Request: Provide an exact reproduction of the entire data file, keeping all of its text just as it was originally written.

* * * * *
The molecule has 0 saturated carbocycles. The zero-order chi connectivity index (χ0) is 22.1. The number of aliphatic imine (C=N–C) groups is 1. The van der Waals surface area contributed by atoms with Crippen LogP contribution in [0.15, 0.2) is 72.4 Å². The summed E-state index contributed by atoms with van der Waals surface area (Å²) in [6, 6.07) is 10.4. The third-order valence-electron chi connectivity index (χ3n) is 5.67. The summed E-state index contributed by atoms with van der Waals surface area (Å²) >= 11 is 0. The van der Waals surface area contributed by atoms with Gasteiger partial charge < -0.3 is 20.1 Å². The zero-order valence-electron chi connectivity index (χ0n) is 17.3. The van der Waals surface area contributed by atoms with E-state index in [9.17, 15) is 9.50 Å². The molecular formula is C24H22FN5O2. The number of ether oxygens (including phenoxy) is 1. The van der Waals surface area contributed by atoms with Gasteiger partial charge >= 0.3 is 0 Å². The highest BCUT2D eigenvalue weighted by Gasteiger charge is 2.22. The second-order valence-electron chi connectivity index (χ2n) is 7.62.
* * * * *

The molecule has 0 saturated carbocycles. The zero-order chi connectivity index (χ0) is 22.1. The number of aliphatic imine (C=N–C) groups is 1. The van der Waals surface area contributed by atoms with Crippen LogP contribution in [0.15, 0.2) is 72.4 Å². The summed E-state index contributed by atoms with van der Waals surface area (Å²) in [6, 6.07) is 10.4. The third-order valence-electron chi connectivity index (χ3n) is 5.67. The summed E-state index contributed by atoms with van der Waals surface area (Å²) >= 11 is 0. The van der Waals surface area contributed by atoms with Gasteiger partial charge < -0.3 is 20.1 Å². The zero-order valence-electron chi connectivity index (χ0n) is 17.3. The van der Waals surface area contributed by atoms with E-state index in [9.17, 15) is 9.50 Å². The molecular formula is C24H22FN5O2. The number of ether oxygens (including phenoxy) is 1. The van der Waals surface area contributed by atoms with Gasteiger partial charge >= 0.3 is 0 Å². The highest BCUT2D eigenvalue weighted by Gasteiger charge is 2.22. The second-order valence-electron chi connectivity index (χ2n) is 7.62.